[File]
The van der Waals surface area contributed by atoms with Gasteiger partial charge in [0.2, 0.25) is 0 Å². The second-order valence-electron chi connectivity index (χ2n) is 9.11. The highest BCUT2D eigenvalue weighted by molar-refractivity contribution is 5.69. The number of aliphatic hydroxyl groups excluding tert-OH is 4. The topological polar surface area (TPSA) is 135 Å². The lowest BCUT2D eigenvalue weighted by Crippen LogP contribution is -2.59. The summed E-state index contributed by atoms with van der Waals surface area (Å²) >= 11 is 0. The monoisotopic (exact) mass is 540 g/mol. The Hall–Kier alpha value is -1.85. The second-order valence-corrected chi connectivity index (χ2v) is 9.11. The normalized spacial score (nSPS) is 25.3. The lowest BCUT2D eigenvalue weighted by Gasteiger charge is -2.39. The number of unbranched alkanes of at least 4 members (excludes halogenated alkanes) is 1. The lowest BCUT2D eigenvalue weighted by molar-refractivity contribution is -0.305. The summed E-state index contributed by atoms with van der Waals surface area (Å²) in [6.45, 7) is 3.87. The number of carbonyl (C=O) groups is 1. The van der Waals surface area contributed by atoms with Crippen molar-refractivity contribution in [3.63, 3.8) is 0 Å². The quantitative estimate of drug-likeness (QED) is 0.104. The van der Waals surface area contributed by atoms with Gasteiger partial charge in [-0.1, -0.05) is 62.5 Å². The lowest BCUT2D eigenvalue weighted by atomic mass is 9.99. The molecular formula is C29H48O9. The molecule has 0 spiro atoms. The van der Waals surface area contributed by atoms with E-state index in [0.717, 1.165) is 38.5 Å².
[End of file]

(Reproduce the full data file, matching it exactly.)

The van der Waals surface area contributed by atoms with Gasteiger partial charge in [0.2, 0.25) is 0 Å². The second-order valence-electron chi connectivity index (χ2n) is 9.11. The highest BCUT2D eigenvalue weighted by molar-refractivity contribution is 5.69. The number of aliphatic hydroxyl groups excluding tert-OH is 4. The topological polar surface area (TPSA) is 135 Å². The lowest BCUT2D eigenvalue weighted by Crippen LogP contribution is -2.59. The summed E-state index contributed by atoms with van der Waals surface area (Å²) >= 11 is 0. The monoisotopic (exact) mass is 540 g/mol. The Hall–Kier alpha value is -1.85. The second-order valence-corrected chi connectivity index (χ2v) is 9.11. The normalized spacial score (nSPS) is 25.3. The lowest BCUT2D eigenvalue weighted by Gasteiger charge is -2.39. The number of unbranched alkanes of at least 4 members (excludes halogenated alkanes) is 1. The lowest BCUT2D eigenvalue weighted by molar-refractivity contribution is -0.305. The summed E-state index contributed by atoms with van der Waals surface area (Å²) in [6.45, 7) is 3.87. The number of carbonyl (C=O) groups is 1. The van der Waals surface area contributed by atoms with Crippen molar-refractivity contribution in [3.63, 3.8) is 0 Å². The quantitative estimate of drug-likeness (QED) is 0.104. The van der Waals surface area contributed by atoms with Gasteiger partial charge in [-0.1, -0.05) is 62.5 Å². The lowest BCUT2D eigenvalue weighted by atomic mass is 9.99. The molecular formula is C29H48O9. The molecule has 0 spiro atoms. The van der Waals surface area contributed by atoms with E-state index in [0.717, 1.165) is 38.5 Å².